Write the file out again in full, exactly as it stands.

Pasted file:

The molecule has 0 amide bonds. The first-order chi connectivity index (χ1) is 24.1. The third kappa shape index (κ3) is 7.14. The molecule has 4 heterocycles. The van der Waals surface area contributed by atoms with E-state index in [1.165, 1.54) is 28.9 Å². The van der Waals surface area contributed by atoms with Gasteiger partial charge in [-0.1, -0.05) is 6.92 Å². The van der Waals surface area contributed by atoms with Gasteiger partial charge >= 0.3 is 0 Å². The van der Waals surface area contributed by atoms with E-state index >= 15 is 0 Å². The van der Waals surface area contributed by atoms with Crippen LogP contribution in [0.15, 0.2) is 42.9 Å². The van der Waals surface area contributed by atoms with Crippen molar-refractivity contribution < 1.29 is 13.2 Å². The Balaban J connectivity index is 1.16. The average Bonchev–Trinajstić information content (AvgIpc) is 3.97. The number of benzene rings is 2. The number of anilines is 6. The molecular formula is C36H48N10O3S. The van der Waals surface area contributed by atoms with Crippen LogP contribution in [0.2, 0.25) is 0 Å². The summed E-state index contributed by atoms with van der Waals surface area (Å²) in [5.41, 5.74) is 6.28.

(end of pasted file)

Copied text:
The molecule has 0 amide bonds. The first-order chi connectivity index (χ1) is 24.1. The third kappa shape index (κ3) is 7.14. The molecule has 4 heterocycles. The van der Waals surface area contributed by atoms with E-state index in [1.165, 1.54) is 28.9 Å². The van der Waals surface area contributed by atoms with Gasteiger partial charge in [-0.1, -0.05) is 6.92 Å². The van der Waals surface area contributed by atoms with Gasteiger partial charge >= 0.3 is 0 Å². The van der Waals surface area contributed by atoms with E-state index >= 15 is 0 Å². The van der Waals surface area contributed by atoms with Crippen LogP contribution in [0.15, 0.2) is 42.9 Å². The van der Waals surface area contributed by atoms with Crippen molar-refractivity contribution < 1.29 is 13.2 Å². The Balaban J connectivity index is 1.16. The average Bonchev–Trinajstić information content (AvgIpc) is 3.97. The number of benzene rings is 2. The number of anilines is 6. The molecular formula is C36H48N10O3S. The van der Waals surface area contributed by atoms with Crippen LogP contribution in [0.2, 0.25) is 0 Å². The summed E-state index contributed by atoms with van der Waals surface area (Å²) in [5.41, 5.74) is 6.28.